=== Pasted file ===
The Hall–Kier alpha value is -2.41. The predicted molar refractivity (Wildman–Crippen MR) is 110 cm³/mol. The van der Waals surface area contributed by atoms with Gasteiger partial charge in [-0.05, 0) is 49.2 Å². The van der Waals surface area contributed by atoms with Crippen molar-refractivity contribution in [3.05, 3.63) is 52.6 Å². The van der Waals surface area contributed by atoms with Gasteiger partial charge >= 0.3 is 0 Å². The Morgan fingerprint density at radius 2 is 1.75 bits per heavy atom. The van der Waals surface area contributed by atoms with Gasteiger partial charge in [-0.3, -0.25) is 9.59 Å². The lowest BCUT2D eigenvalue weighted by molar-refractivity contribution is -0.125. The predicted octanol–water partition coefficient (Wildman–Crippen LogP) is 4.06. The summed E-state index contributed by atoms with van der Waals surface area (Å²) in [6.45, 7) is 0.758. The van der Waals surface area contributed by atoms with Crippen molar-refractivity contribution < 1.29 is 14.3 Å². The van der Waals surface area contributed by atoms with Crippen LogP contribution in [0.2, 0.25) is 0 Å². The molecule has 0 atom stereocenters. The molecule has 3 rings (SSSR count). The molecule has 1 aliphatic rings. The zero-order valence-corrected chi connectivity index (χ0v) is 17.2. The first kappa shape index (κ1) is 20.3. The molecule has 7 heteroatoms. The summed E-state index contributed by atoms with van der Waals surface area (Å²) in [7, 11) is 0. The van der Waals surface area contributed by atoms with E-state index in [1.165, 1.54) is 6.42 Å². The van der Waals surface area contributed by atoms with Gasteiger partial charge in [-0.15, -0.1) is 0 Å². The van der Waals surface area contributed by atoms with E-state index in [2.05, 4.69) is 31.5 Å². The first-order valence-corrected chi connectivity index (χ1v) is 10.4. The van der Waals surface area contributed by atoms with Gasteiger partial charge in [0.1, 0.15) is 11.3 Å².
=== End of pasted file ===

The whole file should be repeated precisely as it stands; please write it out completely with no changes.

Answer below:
The Hall–Kier alpha value is -2.41. The predicted molar refractivity (Wildman–Crippen MR) is 110 cm³/mol. The van der Waals surface area contributed by atoms with Gasteiger partial charge in [-0.05, 0) is 49.2 Å². The van der Waals surface area contributed by atoms with Crippen molar-refractivity contribution in [3.05, 3.63) is 52.6 Å². The van der Waals surface area contributed by atoms with Gasteiger partial charge >= 0.3 is 0 Å². The Morgan fingerprint density at radius 2 is 1.75 bits per heavy atom. The van der Waals surface area contributed by atoms with Gasteiger partial charge in [-0.3, -0.25) is 9.59 Å². The lowest BCUT2D eigenvalue weighted by molar-refractivity contribution is -0.125. The predicted octanol–water partition coefficient (Wildman–Crippen LogP) is 4.06. The summed E-state index contributed by atoms with van der Waals surface area (Å²) in [6.45, 7) is 0.758. The van der Waals surface area contributed by atoms with Crippen molar-refractivity contribution < 1.29 is 14.3 Å². The van der Waals surface area contributed by atoms with Crippen LogP contribution in [0.2, 0.25) is 0 Å². The molecule has 0 atom stereocenters. The molecule has 3 rings (SSSR count). The molecule has 1 aliphatic rings. The zero-order valence-corrected chi connectivity index (χ0v) is 17.2. The first kappa shape index (κ1) is 20.3. The molecule has 7 heteroatoms. The summed E-state index contributed by atoms with van der Waals surface area (Å²) in [7, 11) is 0. The van der Waals surface area contributed by atoms with E-state index in [1.165, 1.54) is 6.42 Å². The van der Waals surface area contributed by atoms with Gasteiger partial charge in [-0.15, -0.1) is 0 Å². The van der Waals surface area contributed by atoms with E-state index in [2.05, 4.69) is 31.5 Å². The first-order valence-corrected chi connectivity index (χ1v) is 10.4. The van der Waals surface area contributed by atoms with Gasteiger partial charge in [0.1, 0.15) is 11.3 Å².